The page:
Are you ready to be an executor?

February 24, 2022 | Dawneen Boyle


The role of an executor is an important one. Here are some things to consider before carrying out your duties.

people sitting around table in page

I am probably better equipped than many of my clients to handle the role of an executor. I've been an investment and retirement planner with RBC for four years and have a career in banking spanning 32 years. The first question I usually ask my clients in a financial planning session is "Do you have an updated Will?" I'm also accustomed to signing up clients for RBC's executor services

Then I had my first experience of acting as an executor.

In 2016, a dear friend was hospitalized for a life-threatening illness. We'd been friends since we were seven years old. Prior to going into the hospital she didn't have a Will and I encouraged her to take this step. She named me executor and I asked her if she wanted to name someone else alongside me, but she didn't and I respected her wishes.

With my new responsibilities ahead of me, I had the forethought to discuss with her the possibility of retaining help, if things got too complicated. I explained I would need some help because I work full time and life is busy. I knew I would need a real estate agent, lawyer, accountant, and I'd probably want someone to do the paperwork. My friend agreed without any hesitation, saying I could hire whomever I needed, she was just thankful I would be involved.

Complications from the start

We hit some bumps in the road very early in the process. My friend had been separated from her common-law husband for a number of years and the relationship had not been cordial. They also had three young boys together. My priority was to be an emotional support for the boys but I realised this was not going to be possible if I spent all my time and energy trying to settle the estate, as well as fielding many questions from various relatives.

I wanted to be sure everything was handled professionally so I made the decision to call Celia Ong, Estate and trust advisor, to discuss if RBC Royal Trust could help.

Immediate relief

My RBC Royal Trust advisor stepped in and immediately outlined what had to be done and how. The great part was I had to do very little. I took on the responsibility for the funeral arrangements, but through RBC Royal Trust's agent for executor services, I didn't have to complete the forms for the CPP Death Benefit, or worry about cancelling IDs. They did that. I didn't have to fill out the tax forms; I just passed along seven years' worth of income tax forms. To be clear, I always felt engaged and involved; I was just able to let RBC Royal Trust do all the heavy lifting, the details, and the next steps.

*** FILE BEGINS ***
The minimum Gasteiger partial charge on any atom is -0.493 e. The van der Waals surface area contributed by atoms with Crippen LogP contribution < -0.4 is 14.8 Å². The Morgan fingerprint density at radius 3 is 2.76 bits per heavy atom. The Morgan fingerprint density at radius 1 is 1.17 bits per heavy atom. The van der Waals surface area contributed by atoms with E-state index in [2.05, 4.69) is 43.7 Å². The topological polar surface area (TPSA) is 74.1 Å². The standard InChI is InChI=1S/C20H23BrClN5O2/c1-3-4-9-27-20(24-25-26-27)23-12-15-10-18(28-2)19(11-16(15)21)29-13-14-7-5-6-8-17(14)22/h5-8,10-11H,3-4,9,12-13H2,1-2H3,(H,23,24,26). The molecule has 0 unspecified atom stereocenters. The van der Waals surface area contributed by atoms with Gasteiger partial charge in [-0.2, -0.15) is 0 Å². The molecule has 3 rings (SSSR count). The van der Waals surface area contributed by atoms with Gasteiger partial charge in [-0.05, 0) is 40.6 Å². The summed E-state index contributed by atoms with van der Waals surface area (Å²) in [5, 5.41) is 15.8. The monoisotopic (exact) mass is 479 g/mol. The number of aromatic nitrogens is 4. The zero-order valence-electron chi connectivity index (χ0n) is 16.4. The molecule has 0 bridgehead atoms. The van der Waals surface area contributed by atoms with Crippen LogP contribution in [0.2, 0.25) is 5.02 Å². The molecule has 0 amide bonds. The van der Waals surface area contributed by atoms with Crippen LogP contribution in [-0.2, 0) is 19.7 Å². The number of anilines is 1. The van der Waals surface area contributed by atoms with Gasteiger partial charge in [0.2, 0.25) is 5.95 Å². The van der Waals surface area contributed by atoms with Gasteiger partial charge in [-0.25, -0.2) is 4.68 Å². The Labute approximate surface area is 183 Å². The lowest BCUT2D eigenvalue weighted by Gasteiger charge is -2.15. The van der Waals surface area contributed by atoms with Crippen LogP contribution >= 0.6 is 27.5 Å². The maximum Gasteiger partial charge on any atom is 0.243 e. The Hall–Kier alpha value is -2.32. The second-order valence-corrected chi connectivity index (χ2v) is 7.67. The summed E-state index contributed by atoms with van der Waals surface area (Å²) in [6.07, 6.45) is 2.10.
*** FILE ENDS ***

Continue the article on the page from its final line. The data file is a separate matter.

Learning to act like Teflon

For anyone who cooks using a Teflon frying pan, you will appreciate how easy it is. Everything just slides right off with no sticky mess and that's how I felt. I didn't have to worry about making a mess, about doing something legally wrong, or not doing something I was supposed to. When complicated family questions came my way, all it often took was a quick email and I had guidance on how to handle it. And in some cases RBC Royal Trust stepped in directly.

For example, there was the question about the home of my friend that she and her boys had lived in. There was not the means or the support to continue living in it and the boys were understandably distressed and wanted to hang on to the home. I could not bring myself to explain to them they had to let it go. RBC Royal Trust stepped in and explained the reasons and their options.

By having the support, I could set the right boundaries and was provided great support in tough situations. When you are an executor, you're worried that your decisions may be challenged. But this wasn't the case here because I had the support of the professionals.

1989 wedding shower deborah fisk and dawneen boyle and yvonne lowcock

Dawneen Boyle, centre, is seen here with her bridesmaids in 1989

Avoiding family conflicts